Improved AppPasswords in Nextcloud 14

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Nextcloud AppPasswords Encryption

The app passwords have been available in Nextcloud for some time now. They were first introduced when we added second factor authentication to Nextcloud, as you still want to have a way to connect your mobile and desktop clients to your account. In the early days this was all manual labor.

In the last year we have added support for app passwords to our mobile clients and the desktop client is following soon. This means that you authenticate when you setup your account using a normal login (with second factor authentication if required). A long random (72 character) app password is generated for you.

App passwords have several advantages. For example your real password is never stored on your devices. Also you can revoke access to a specific device in your security settings of your Nextcloud, blocking your lost phone from accessing your data. All pretty sweet.

AppPasswords original design

Now on to explaining how app passwords used to work.

Nextcloud never stores your password in plain text. And this means we also never store your app password in plain text. Roughly what we stored are three things:

  1. your username
  2. a hash of your app password
  3. your password symmetrically encrypted with the app password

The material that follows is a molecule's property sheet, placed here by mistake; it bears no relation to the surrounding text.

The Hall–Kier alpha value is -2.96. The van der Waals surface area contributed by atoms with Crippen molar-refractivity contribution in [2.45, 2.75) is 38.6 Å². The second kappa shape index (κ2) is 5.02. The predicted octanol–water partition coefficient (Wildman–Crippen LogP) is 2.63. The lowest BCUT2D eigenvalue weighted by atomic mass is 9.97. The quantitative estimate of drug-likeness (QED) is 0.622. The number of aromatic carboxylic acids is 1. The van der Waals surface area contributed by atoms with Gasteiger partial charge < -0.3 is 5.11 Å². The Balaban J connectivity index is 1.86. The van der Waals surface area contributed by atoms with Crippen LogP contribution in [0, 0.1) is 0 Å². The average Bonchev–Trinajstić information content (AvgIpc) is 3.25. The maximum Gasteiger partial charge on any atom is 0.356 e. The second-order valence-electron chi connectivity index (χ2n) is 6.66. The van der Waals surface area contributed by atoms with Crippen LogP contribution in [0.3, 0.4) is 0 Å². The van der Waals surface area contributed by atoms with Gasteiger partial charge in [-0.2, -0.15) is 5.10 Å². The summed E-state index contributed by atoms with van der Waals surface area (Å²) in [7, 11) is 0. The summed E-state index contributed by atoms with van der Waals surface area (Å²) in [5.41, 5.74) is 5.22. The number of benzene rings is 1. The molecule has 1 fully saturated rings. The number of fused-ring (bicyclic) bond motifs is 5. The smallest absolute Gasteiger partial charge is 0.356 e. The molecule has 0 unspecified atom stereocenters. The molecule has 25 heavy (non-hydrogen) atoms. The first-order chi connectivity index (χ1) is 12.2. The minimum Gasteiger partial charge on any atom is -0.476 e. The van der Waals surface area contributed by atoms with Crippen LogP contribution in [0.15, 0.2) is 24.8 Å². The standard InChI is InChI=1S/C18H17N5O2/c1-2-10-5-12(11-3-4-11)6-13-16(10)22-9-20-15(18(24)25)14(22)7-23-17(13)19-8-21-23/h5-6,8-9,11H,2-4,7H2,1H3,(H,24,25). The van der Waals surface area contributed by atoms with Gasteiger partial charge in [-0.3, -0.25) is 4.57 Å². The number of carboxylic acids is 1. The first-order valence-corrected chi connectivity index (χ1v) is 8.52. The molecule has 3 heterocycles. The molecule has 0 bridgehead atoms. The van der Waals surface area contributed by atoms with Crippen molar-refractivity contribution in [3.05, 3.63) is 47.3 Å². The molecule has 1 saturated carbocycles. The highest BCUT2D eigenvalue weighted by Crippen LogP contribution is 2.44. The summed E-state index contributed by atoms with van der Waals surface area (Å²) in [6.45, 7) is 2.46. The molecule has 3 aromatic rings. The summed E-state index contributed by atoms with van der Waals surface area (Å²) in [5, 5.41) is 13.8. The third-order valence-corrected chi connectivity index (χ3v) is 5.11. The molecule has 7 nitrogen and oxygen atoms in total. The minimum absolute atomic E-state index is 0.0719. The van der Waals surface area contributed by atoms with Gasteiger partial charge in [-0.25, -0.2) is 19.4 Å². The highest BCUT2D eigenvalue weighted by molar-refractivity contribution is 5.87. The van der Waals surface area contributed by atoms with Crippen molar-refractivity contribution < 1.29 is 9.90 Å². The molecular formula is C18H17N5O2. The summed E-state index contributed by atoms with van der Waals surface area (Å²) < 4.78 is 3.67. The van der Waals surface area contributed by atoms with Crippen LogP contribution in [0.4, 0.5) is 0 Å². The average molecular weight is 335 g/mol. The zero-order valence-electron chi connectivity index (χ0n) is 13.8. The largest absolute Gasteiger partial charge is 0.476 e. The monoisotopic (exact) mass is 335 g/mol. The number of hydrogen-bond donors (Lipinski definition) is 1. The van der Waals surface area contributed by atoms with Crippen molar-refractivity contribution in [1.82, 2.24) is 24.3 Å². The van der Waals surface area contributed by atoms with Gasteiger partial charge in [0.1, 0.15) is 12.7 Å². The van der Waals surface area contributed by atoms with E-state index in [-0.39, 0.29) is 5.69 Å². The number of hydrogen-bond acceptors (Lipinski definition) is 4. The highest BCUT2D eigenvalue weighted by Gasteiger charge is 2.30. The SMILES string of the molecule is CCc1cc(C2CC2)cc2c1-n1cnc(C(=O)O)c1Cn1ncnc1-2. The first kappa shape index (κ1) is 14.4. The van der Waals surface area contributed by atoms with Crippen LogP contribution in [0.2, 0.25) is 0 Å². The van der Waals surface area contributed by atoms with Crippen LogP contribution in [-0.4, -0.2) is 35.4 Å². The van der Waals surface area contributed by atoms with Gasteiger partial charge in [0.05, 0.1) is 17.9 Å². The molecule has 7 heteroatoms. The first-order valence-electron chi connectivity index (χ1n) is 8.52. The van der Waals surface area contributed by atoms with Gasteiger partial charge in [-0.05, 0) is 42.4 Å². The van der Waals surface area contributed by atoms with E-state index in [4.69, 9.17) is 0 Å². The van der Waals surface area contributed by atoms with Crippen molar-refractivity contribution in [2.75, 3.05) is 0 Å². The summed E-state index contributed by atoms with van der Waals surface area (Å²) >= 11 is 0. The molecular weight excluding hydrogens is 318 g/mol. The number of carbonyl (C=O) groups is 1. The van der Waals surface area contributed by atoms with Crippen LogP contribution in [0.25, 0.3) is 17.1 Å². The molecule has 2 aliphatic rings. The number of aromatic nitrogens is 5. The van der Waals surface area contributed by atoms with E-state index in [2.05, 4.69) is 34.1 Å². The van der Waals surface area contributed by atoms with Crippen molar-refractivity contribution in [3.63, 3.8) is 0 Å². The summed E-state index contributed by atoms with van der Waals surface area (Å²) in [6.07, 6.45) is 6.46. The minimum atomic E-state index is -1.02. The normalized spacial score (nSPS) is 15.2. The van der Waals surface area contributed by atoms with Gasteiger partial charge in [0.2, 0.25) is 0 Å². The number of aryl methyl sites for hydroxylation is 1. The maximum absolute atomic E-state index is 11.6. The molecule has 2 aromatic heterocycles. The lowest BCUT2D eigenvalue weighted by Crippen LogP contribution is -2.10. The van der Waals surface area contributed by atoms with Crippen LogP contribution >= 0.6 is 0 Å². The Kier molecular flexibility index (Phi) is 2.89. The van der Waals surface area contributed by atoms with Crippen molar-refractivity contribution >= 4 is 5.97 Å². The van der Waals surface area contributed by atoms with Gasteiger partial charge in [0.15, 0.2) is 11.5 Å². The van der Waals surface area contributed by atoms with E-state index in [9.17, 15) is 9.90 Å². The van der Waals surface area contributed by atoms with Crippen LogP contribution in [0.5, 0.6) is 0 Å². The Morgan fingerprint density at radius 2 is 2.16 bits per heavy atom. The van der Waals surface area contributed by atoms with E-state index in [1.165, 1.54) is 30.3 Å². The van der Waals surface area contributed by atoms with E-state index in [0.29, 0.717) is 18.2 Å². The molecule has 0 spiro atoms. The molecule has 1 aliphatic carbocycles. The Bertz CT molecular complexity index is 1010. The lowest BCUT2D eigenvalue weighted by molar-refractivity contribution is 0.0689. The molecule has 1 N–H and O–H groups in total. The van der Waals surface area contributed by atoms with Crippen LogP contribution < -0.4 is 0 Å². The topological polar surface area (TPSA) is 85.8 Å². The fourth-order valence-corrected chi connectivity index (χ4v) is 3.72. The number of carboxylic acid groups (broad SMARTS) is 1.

This means that if you authenticate with your (userName, appPassword) we do the following:

  1. appPasswordHash = hash(appPassword)
  2. Lookup (userName, appPasswordHash) in the table
  3. password = decrypt_symmetric(encryptedPassword, appPassword)
  4. validate your password against your user back-end

Improvements

The main draw back of our first implementation is that when a user changed their password this means that all their app passwords are invalid. This is caused by the password being encrypted by the app password and only the hash being stored in the database.

So to overcome this issue we needed to find a solution to update the encrypted password without knowing the actual app passwords. The answer to this is public key cryptography.

This means a few changes as a first step we generate a RSA key pair. then we store the following:

  1. your username
  2. a hash of your app password
  3. your private key symmetrically encrypted with your app password
  4. your public key
  5. your password encrypted with your public key

Now the flow when your login with (userName, appPassword) changes slightly.

  1. appPasswordHash = hash(appPassword)
  2. Lookup (userName, appPasswordHash) in the table
  3. privateKey = decrypt_symmetric(encryptedPrivateKey, appPassword)
  4. password = decrypt(EncryptedPassword, privateKey)
  5. validate your password against your user back-end

Now to update your password we simply fetch all the app passwords for a user. And for each app password encrypt the new password with their public key.

Note: we don’t actually get the app passwords form the database just the rows with hashed app passwords. However, for this step we don’t rely on the actual app password.

Migration

To make things as smooth as possible we made sure that migration to the new app passwords is transparent to the user. Your old app passwords will not be invalidated. Instead the first time you use them they will automatically be converted. So from a user perspective nothing changes.

Future work

We feel that this improvement brings app passwords to a new level. Not having to re-authenticate your devices when you change your password makes the user experience a lot better.

Of course there is room for improvement. Currently the app passwords are only updated when you use our default user back-end. If you use for example LDAP then Nextcloud never gets told the new password. We are already working on improving this in Nextcloud 15! So stay tuned!